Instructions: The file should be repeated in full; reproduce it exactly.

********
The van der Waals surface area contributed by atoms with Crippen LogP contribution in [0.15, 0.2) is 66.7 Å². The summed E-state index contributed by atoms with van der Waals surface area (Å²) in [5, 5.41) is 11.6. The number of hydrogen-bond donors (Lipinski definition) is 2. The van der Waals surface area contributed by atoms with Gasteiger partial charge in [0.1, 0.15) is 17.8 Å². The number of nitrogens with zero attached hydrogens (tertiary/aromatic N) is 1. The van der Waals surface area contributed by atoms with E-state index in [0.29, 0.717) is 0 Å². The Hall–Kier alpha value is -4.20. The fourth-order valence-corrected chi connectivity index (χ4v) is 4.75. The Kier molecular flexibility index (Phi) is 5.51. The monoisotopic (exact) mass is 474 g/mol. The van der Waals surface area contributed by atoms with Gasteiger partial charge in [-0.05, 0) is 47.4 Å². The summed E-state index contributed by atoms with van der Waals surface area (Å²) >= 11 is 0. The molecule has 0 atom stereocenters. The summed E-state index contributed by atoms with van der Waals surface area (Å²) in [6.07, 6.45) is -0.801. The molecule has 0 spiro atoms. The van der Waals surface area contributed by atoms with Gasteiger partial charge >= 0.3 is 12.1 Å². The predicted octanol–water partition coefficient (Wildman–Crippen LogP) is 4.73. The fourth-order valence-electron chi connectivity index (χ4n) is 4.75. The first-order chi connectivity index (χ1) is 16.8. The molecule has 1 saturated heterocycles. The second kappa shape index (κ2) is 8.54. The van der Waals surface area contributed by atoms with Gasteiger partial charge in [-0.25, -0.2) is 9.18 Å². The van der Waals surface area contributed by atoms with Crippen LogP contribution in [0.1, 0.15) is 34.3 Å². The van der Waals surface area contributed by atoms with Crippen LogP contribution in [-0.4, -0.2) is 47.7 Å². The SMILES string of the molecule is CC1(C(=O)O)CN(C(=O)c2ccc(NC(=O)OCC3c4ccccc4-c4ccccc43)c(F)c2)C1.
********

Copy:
The van der Waals surface area contributed by atoms with Crippen LogP contribution in [0.15, 0.2) is 66.7 Å². The summed E-state index contributed by atoms with van der Waals surface area (Å²) in [5, 5.41) is 11.6. The number of hydrogen-bond donors (Lipinski definition) is 2. The van der Waals surface area contributed by atoms with Gasteiger partial charge in [0.1, 0.15) is 17.8 Å². The number of nitrogens with zero attached hydrogens (tertiary/aromatic N) is 1. The van der Waals surface area contributed by atoms with E-state index in [0.29, 0.717) is 0 Å². The Hall–Kier alpha value is -4.20. The fourth-order valence-corrected chi connectivity index (χ4v) is 4.75. The Kier molecular flexibility index (Phi) is 5.51. The monoisotopic (exact) mass is 474 g/mol. The van der Waals surface area contributed by atoms with Gasteiger partial charge in [-0.05, 0) is 47.4 Å². The summed E-state index contributed by atoms with van der Waals surface area (Å²) >= 11 is 0. The molecule has 0 atom stereocenters. The summed E-state index contributed by atoms with van der Waals surface area (Å²) in [6.07, 6.45) is -0.801. The molecule has 0 spiro atoms. The van der Waals surface area contributed by atoms with Gasteiger partial charge >= 0.3 is 12.1 Å². The predicted octanol–water partition coefficient (Wildman–Crippen LogP) is 4.73. The fourth-order valence-electron chi connectivity index (χ4n) is 4.75. The first-order chi connectivity index (χ1) is 16.8. The molecule has 1 saturated heterocycles. The second kappa shape index (κ2) is 8.54. The van der Waals surface area contributed by atoms with Gasteiger partial charge in [-0.25, -0.2) is 9.18 Å². The van der Waals surface area contributed by atoms with Crippen LogP contribution in [0.1, 0.15) is 34.3 Å². The van der Waals surface area contributed by atoms with Crippen LogP contribution in [-0.4, -0.2) is 47.7 Å². The SMILES string of the molecule is CC1(C(=O)O)CN(C(=O)c2ccc(NC(=O)OCC3c4ccccc4-c4ccccc43)c(F)c2)C1.